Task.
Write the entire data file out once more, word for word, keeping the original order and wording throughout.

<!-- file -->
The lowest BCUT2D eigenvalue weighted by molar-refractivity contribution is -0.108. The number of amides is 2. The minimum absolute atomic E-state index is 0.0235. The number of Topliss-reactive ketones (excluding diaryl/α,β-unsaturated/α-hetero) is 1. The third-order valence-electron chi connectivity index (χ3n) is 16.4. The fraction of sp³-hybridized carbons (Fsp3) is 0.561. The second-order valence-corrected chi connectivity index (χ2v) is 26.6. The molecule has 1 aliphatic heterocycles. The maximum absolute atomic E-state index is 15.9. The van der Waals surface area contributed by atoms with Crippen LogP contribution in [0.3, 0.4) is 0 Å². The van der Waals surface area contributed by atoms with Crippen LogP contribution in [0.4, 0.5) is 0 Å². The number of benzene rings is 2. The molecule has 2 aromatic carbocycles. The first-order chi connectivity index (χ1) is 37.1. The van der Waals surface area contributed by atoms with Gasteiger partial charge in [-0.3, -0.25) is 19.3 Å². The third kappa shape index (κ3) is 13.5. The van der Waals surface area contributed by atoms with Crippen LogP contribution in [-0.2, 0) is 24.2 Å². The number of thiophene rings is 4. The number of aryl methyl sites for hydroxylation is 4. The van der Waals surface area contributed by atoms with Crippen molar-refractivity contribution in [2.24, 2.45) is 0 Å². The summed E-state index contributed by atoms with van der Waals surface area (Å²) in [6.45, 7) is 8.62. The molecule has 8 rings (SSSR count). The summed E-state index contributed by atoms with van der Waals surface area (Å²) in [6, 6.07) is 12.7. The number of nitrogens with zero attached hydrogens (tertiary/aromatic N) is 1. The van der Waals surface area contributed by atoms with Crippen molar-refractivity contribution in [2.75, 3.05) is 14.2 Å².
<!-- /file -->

The lowest BCUT2D eigenvalue weighted by molar-refractivity contribution is -0.108. The number of amides is 2. The minimum absolute atomic E-state index is 0.0235. The number of Topliss-reactive ketones (excluding diaryl/α,β-unsaturated/α-hetero) is 1. The third-order valence-electron chi connectivity index (χ3n) is 16.4. The fraction of sp³-hybridized carbons (Fsp3) is 0.561. The second-order valence-corrected chi connectivity index (χ2v) is 26.6. The molecule has 1 aliphatic heterocycles. The maximum absolute atomic E-state index is 15.9. The van der Waals surface area contributed by atoms with Crippen LogP contribution in [0.3, 0.4) is 0 Å². The van der Waals surface area contributed by atoms with Crippen LogP contribution in [0.4, 0.5) is 0 Å². The number of benzene rings is 2. The molecule has 2 aromatic carbocycles. The first-order chi connectivity index (χ1) is 37.1. The van der Waals surface area contributed by atoms with Gasteiger partial charge in [-0.3, -0.25) is 19.3 Å². The third kappa shape index (κ3) is 13.5. The van der Waals surface area contributed by atoms with Crippen LogP contribution in [-0.2, 0) is 24.2 Å². The number of thiophene rings is 4. The number of aryl methyl sites for hydroxylation is 4. The van der Waals surface area contributed by atoms with Crippen molar-refractivity contribution in [2.24, 2.45) is 0 Å². The summed E-state index contributed by atoms with van der Waals surface area (Å²) in [6.45, 7) is 8.62. The molecule has 8 rings (SSSR count). The summed E-state index contributed by atoms with van der Waals surface area (Å²) in [6, 6.07) is 12.7. The number of nitrogens with zero attached hydrogens (tertiary/aromatic N) is 1. The van der Waals surface area contributed by atoms with Crippen molar-refractivity contribution in [2.75, 3.05) is 14.2 Å².